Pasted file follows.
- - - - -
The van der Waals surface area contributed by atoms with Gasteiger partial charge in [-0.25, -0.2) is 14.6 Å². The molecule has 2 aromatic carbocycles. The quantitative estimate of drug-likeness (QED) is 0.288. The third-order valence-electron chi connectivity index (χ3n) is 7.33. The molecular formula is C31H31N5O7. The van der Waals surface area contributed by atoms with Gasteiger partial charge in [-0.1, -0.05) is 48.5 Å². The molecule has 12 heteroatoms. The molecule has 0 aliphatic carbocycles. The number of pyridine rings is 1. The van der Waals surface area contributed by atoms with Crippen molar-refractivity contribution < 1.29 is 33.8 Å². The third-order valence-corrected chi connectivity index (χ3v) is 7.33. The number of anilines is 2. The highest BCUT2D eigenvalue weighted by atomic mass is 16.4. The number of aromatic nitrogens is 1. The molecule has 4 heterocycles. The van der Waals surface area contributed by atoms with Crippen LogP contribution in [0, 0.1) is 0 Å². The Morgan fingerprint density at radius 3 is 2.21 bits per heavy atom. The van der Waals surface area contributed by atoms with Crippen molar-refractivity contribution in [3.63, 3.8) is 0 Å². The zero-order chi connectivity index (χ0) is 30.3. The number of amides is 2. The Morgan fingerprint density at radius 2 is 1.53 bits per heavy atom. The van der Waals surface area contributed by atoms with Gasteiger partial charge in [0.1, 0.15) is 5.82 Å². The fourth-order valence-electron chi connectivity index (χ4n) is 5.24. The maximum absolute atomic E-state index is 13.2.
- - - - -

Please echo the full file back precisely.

The van der Waals surface area contributed by atoms with Gasteiger partial charge in [-0.25, -0.2) is 14.6 Å². The molecule has 2 aromatic carbocycles. The quantitative estimate of drug-likeness (QED) is 0.288. The third-order valence-electron chi connectivity index (χ3n) is 7.33. The molecular formula is C31H31N5O7. The van der Waals surface area contributed by atoms with Gasteiger partial charge in [-0.1, -0.05) is 48.5 Å². The molecule has 12 heteroatoms. The molecule has 0 aliphatic carbocycles. The number of pyridine rings is 1. The van der Waals surface area contributed by atoms with Crippen molar-refractivity contribution < 1.29 is 33.8 Å². The third-order valence-corrected chi connectivity index (χ3v) is 7.33. The number of anilines is 2. The highest BCUT2D eigenvalue weighted by atomic mass is 16.4. The number of aromatic nitrogens is 1. The molecule has 4 heterocycles. The van der Waals surface area contributed by atoms with Crippen LogP contribution in [0, 0.1) is 0 Å². The Morgan fingerprint density at radius 3 is 2.21 bits per heavy atom. The van der Waals surface area contributed by atoms with Crippen molar-refractivity contribution in [3.63, 3.8) is 0 Å². The zero-order chi connectivity index (χ0) is 30.3. The number of amides is 2. The Morgan fingerprint density at radius 2 is 1.53 bits per heavy atom. The van der Waals surface area contributed by atoms with Gasteiger partial charge in [0.1, 0.15) is 5.82 Å². The fourth-order valence-electron chi connectivity index (χ4n) is 5.24. The maximum absolute atomic E-state index is 13.2.